Will You Still Love Me?

Julie Doiron  

Will You Still Love Me?

Released: October 1, 2002



Will You Still Love Me? and Julie Doiron and the Wooden Stars are the two much-acclaimed albums that Julie Doiron released on Tree Records in 1999 (the latter was also released on her own Sappy Records imprint in Canada, where it won the 2000 Juno Award-the Canadian equivalent to the Grammy-for best independently released record of the year). Having been out of print for the greater part of two years, Jagjaguwar is proud to reintroduce them to the record buying public in newly packaged form, with upgraded booklets that include lyrics for the first time. Also, the Julie Doiron and the Wooden Stars CD will include a compressed version of her video for the song “Dance Music”, accessible to fans with personal computers. After a solo album on Sub Pop (her home for the previous decade with Eric’s Trip), Doiron found a good home in Tree, for whom she first released Will You Still Love Me? As the inaugural EP, it was also a creative spring-board for Doiron, a mini-album that has endured as a fan favorite. Adored for its sparse, no-nonsense demeanor, the EP offers a first glimpse at what has become Doiron’s signature style, the moody union of vocals and guitar whose unified tone both expresses and evokes a timeless longing for a comforting, primal maternalism. From that understated gem she launched right into her most critically-acclaimed and accessible album, Julie Doiron and the Wooden Stars. Ottawa-based quartet the Wooden Stars played as the back-up band and helped Doiron step out of her solitary, introspective robe and venture into a more urgent and upbeat, albeit still relatively spartan, direction. Combining elements of rock and jazz-a la Joni Mitchell’s early ’70s work-Julie and the Wooden Stars somehow translated the coldness of the Canadian winter into one of the warmest and most tender records to be produced in the Eastern province in years. Julie Doiron began her career in music in 1990 at the age of 18 in Moncton, New Brunswick Canada playing bass in Eric’s Trip, a folky yet psychedelic band that was to become the undisputed underground darling of Canadian Music. Eric’s Trip were the first of many maritime Canadians signed to Sub Pop and found international recognition releasing several albums and touring widely. Following 1996’s Purple Blue, Eric’s Trip announced their breakup and Julie Doiron embarked on her solo career, first releasing songs as “Broken Girl” but then under her own name. Since then she has worked with a veritable Who’s Who list of independent rock giants, including Dave Shouse (Grifters), Howe Gelb (Giant Sand) and Tragically Hip frontman Gord Downie, to name a few. She is now a recording artist for Jagjaguwar, and her notoriety as an “indie-diva” or “chanteuse” of the highest power is at its highest peak in the wake of respective releases of the critically acclaimed set of records, D?sormais and Heart And Crime, both on Jagjaguwar.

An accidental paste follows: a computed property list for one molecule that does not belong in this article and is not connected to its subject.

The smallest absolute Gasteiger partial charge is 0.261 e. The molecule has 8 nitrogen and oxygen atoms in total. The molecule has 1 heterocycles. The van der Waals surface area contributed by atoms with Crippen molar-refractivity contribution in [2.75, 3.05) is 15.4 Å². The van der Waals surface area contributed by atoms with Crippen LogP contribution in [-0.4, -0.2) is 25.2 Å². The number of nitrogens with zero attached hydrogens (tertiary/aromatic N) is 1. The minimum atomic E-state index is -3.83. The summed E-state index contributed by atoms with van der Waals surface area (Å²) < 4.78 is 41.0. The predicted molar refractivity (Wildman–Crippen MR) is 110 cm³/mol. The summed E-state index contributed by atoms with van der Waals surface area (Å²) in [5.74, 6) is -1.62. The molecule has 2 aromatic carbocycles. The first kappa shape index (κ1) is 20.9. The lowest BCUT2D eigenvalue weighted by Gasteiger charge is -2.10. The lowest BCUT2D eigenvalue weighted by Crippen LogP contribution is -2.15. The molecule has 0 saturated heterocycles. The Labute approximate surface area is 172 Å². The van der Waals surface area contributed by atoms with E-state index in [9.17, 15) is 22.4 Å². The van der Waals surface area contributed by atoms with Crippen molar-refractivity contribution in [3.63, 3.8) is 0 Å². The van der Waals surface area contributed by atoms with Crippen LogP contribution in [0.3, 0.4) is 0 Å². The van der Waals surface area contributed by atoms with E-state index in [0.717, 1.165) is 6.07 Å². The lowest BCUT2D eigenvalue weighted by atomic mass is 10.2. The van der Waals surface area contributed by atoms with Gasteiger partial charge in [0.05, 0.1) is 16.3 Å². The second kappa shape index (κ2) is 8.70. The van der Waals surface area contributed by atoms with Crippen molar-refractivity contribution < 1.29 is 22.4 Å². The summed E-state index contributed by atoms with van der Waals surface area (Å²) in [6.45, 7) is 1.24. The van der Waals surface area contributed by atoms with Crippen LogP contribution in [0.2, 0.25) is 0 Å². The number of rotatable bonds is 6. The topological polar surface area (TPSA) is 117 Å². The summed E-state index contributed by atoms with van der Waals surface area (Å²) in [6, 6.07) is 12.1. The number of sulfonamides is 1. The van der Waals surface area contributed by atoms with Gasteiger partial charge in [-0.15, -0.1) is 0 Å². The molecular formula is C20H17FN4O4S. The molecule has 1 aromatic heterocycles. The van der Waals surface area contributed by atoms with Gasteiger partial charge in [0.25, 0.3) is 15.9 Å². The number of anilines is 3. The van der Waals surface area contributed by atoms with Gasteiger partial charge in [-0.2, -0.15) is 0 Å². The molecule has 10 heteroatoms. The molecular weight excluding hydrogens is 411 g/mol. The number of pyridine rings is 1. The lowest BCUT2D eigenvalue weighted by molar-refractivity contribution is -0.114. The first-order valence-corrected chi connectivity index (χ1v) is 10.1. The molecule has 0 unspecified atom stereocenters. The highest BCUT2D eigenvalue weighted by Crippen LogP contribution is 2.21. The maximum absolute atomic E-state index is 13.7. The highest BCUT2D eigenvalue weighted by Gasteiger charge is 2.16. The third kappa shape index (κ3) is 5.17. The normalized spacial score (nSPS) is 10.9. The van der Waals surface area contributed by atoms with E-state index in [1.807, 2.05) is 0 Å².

Other releases by Julie Doiron

  • Desormais / Heart and Crime (Reissue)

    Desormais / Heart and Crime (Reissue)

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  • I Can Wonder What You Did With Your Day

    I Can Wonder What You Did With Your Day

    More   Buy
  • Loneliest In The Morning

    Loneliest In The Morning

  • Woke Myself Up

    Woke Myself Up

    More   Buy
  • Goodnight Nobody

    Goodnight Nobody

  • Broken Girl

    Broken Girl

  • Heart and Crime

    Heart and Crime

  • Desormais